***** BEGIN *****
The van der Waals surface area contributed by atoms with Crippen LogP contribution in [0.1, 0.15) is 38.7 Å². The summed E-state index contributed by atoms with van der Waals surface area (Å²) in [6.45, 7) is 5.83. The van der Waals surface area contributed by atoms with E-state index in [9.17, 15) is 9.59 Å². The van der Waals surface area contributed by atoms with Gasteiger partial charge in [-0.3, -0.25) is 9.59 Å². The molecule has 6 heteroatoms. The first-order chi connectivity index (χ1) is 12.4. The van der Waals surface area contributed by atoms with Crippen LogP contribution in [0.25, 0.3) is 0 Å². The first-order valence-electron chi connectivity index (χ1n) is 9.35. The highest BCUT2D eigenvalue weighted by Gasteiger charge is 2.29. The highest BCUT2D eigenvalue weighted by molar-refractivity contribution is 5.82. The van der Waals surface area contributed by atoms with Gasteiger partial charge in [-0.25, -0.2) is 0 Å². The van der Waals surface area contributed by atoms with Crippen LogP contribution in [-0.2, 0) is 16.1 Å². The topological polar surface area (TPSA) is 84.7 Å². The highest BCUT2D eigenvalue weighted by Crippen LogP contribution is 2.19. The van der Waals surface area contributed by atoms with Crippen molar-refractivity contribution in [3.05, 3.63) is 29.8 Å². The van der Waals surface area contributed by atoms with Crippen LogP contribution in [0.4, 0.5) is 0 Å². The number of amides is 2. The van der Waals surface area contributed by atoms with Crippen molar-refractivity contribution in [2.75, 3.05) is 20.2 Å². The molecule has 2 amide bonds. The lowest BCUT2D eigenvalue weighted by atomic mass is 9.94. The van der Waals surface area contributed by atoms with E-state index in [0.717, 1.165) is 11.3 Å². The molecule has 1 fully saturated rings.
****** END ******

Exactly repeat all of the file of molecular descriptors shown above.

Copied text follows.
The van der Waals surface area contributed by atoms with Crippen LogP contribution in [0.1, 0.15) is 38.7 Å². The summed E-state index contributed by atoms with van der Waals surface area (Å²) in [6.45, 7) is 5.83. The van der Waals surface area contributed by atoms with E-state index in [9.17, 15) is 9.59 Å². The van der Waals surface area contributed by atoms with Gasteiger partial charge in [-0.3, -0.25) is 9.59 Å². The molecule has 6 heteroatoms. The first-order chi connectivity index (χ1) is 12.4. The van der Waals surface area contributed by atoms with Crippen LogP contribution in [0.25, 0.3) is 0 Å². The first-order valence-electron chi connectivity index (χ1n) is 9.35. The highest BCUT2D eigenvalue weighted by Gasteiger charge is 2.29. The highest BCUT2D eigenvalue weighted by molar-refractivity contribution is 5.82. The van der Waals surface area contributed by atoms with Gasteiger partial charge in [-0.25, -0.2) is 0 Å². The van der Waals surface area contributed by atoms with Crippen LogP contribution in [-0.2, 0) is 16.1 Å². The topological polar surface area (TPSA) is 84.7 Å². The highest BCUT2D eigenvalue weighted by Crippen LogP contribution is 2.19. The van der Waals surface area contributed by atoms with Crippen molar-refractivity contribution in [3.05, 3.63) is 29.8 Å². The van der Waals surface area contributed by atoms with Crippen LogP contribution in [0.4, 0.5) is 0 Å². The number of amides is 2. The van der Waals surface area contributed by atoms with Crippen molar-refractivity contribution in [2.75, 3.05) is 20.2 Å². The molecule has 2 amide bonds. The lowest BCUT2D eigenvalue weighted by atomic mass is 9.94. The van der Waals surface area contributed by atoms with E-state index in [0.717, 1.165) is 11.3 Å². The molecule has 1 fully saturated rings.